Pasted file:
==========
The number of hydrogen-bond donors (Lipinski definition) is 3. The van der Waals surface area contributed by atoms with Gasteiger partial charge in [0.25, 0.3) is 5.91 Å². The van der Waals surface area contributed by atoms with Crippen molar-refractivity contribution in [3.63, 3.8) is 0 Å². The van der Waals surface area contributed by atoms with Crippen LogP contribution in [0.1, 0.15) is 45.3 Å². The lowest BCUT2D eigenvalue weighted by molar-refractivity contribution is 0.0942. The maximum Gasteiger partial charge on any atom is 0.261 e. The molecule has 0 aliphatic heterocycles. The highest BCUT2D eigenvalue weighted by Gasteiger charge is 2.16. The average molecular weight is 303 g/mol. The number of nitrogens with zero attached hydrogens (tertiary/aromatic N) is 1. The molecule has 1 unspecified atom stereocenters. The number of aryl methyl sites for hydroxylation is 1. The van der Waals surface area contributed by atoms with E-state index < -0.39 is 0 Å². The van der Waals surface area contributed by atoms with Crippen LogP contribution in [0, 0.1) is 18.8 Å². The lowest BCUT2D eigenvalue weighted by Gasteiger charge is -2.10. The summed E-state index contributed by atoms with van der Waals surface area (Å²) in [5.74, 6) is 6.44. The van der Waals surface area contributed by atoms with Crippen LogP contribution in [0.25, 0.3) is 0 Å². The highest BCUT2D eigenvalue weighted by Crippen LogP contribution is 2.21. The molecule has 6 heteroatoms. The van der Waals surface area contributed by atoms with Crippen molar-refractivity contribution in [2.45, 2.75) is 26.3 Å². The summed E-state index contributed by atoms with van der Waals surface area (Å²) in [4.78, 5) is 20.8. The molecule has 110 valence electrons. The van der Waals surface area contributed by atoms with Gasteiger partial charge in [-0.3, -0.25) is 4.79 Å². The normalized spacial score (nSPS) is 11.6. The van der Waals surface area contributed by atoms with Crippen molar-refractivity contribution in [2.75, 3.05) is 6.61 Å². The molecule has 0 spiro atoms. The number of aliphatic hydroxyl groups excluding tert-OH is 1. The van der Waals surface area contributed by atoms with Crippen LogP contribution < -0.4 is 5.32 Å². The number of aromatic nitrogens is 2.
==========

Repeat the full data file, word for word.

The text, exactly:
The number of hydrogen-bond donors (Lipinski definition) is 3. The van der Waals surface area contributed by atoms with Gasteiger partial charge in [0.25, 0.3) is 5.91 Å². The van der Waals surface area contributed by atoms with Crippen molar-refractivity contribution in [3.63, 3.8) is 0 Å². The van der Waals surface area contributed by atoms with Crippen LogP contribution in [0.1, 0.15) is 45.3 Å². The lowest BCUT2D eigenvalue weighted by molar-refractivity contribution is 0.0942. The maximum Gasteiger partial charge on any atom is 0.261 e. The molecule has 0 aliphatic heterocycles. The highest BCUT2D eigenvalue weighted by Gasteiger charge is 2.16. The average molecular weight is 303 g/mol. The number of nitrogens with zero attached hydrogens (tertiary/aromatic N) is 1. The molecule has 1 unspecified atom stereocenters. The number of aryl methyl sites for hydroxylation is 1. The van der Waals surface area contributed by atoms with E-state index < -0.39 is 0 Å². The van der Waals surface area contributed by atoms with Crippen LogP contribution in [0, 0.1) is 18.8 Å². The lowest BCUT2D eigenvalue weighted by Gasteiger charge is -2.10. The summed E-state index contributed by atoms with van der Waals surface area (Å²) in [5.74, 6) is 6.44. The van der Waals surface area contributed by atoms with Crippen LogP contribution in [0.25, 0.3) is 0 Å². The highest BCUT2D eigenvalue weighted by Crippen LogP contribution is 2.21. The molecule has 6 heteroatoms. The van der Waals surface area contributed by atoms with Crippen molar-refractivity contribution in [2.45, 2.75) is 26.3 Å². The summed E-state index contributed by atoms with van der Waals surface area (Å²) in [4.78, 5) is 20.8. The molecule has 110 valence electrons. The van der Waals surface area contributed by atoms with Gasteiger partial charge in [-0.3, -0.25) is 4.79 Å². The normalized spacial score (nSPS) is 11.6. The van der Waals surface area contributed by atoms with Crippen molar-refractivity contribution in [2.75, 3.05) is 6.61 Å². The molecule has 0 spiro atoms. The number of aliphatic hydroxyl groups excluding tert-OH is 1. The van der Waals surface area contributed by atoms with Crippen LogP contribution < -0.4 is 5.32 Å². The number of aromatic nitrogens is 2.